LOG ENTRY 38
Our last kilometers in India before reaching one of the nicest country so far in our trip. But before we can enjoy the breathtaking views of the Mount Everest, we still have to deal with the Indian border patrol and also we have no idea how the Nepalese civil war will affect our trip.
The last section in India throw everything at us. Shortly after we left the motel the rain started to fall like there is no tomorrow. After getting sufficiently wet we stopped for a breakfast in a roadside truck stop. We learnt that earlier that the only safe way eating something in these places is if they serve the food on a bamboo or banana leaf. Why so? The dishes normally only swiped down with a dirt cloth or washed in the dirty water flowing behind all of these establishments. The only way to stay safe is to eat from leafs which are non re-usable. After the breakfast the weather started to clear out and we reached the first road in India where we had to pay money. It wasn't like a regular highway or in fact anything different than the free roads, just a toll boot and around 10 kilometers of paved road.
Yes, that's right, around 10 kilometers of paved road, the rest was dirt or mud to be precise. Not as we are complaining or anything but it was surprising. Later on the muddy road turned into a brick road. Felt like we are riding on Hadrian's road towards Rome, except the mixture of elephants and colorful Hino trucks. The earlier rain also made this reddish bricks very slippery, the only reason we could ride on it safely is that the cracks and elevation difference between the bricks provided enough uneven surface for a good traction. As we approached the Nepalese border the road was getting worst. At one point we thought that we are on the wrong way, even thought locals confirmed that we are heading to the right direction you still can't be hundred percent sure in India. When we arrived to the border town our hopes started to be fulfilled. After a brief going around in the town we found the right track, which was clearly only used by cows and headed to the border post. On the Indian side the border ranger had no idea about the Carnet or even about our passports. He wrote one page full, we didn't understand what is going on but later someone translated his writing and it was basically a short story saying that we were there and left India at that day and time, no stamp was used.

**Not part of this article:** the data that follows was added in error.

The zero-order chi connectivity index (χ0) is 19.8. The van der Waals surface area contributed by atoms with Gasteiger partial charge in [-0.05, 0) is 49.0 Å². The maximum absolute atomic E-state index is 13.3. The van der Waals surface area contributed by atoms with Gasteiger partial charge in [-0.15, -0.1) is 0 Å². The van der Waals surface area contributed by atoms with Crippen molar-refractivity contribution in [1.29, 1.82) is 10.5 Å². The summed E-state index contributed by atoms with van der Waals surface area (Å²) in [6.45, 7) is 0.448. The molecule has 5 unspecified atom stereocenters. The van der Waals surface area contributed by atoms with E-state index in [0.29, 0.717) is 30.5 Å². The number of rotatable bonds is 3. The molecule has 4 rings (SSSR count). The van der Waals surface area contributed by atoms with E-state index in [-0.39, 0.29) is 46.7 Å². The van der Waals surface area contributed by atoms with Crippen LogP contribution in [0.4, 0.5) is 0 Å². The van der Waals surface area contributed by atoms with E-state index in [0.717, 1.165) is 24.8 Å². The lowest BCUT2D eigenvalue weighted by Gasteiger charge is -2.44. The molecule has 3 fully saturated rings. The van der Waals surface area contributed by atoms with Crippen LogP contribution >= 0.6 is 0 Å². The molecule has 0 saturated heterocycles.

Crossing over to Nepal
To reach over to the Nepalese side we had to cross a little dam. It was so narrow at some points that we almost couldn't get through with the panniers on. Custom on the other side was great, nothing like their counterparts in India. The officer spoke English and right away knew what the Carnet is and how they have to fill it out. First experience good. Normally we have problems at the borders, well lately and this puts a rather sour taste in our mouth for the first few days in the country. This seems to change now, everything is smooth, problem free and most of all, done in an exceptionally friendly way. After leaving the border we realize that the civil war between the Maoist rebels and the government forces are still on and we most likely will see more than we paid for. Military units marching everywhere in columns, escorted by armored vehicles, main intersections are guarded by tanks with their turrets facing you and barb wire on both side of the road. However, behind all those weapons, uniforms and sandbags, all we see is wide smiles and welcoming waving.
Curios locals at one of our rest point
Shortly after the border we stopped for our favorite refresher, an Indian spicy tea. It didn't take long until the local villagers surrounded us for a photo op, not sure how often they see European travelers here on bikes -probably often- but they really looked at us like we just came from the Moon. For the rest of the day we started to go up hill and got a preview what sort of riding we should expect for the following days. The roads are great, similar to Hungarian roads but the scenery is outstanding. To see more pictures of the incredibly pretty Nepalese countryside and read how our first encounter went with the armed Maoist rebels in the forest, come back and read LOG ENTRY 39.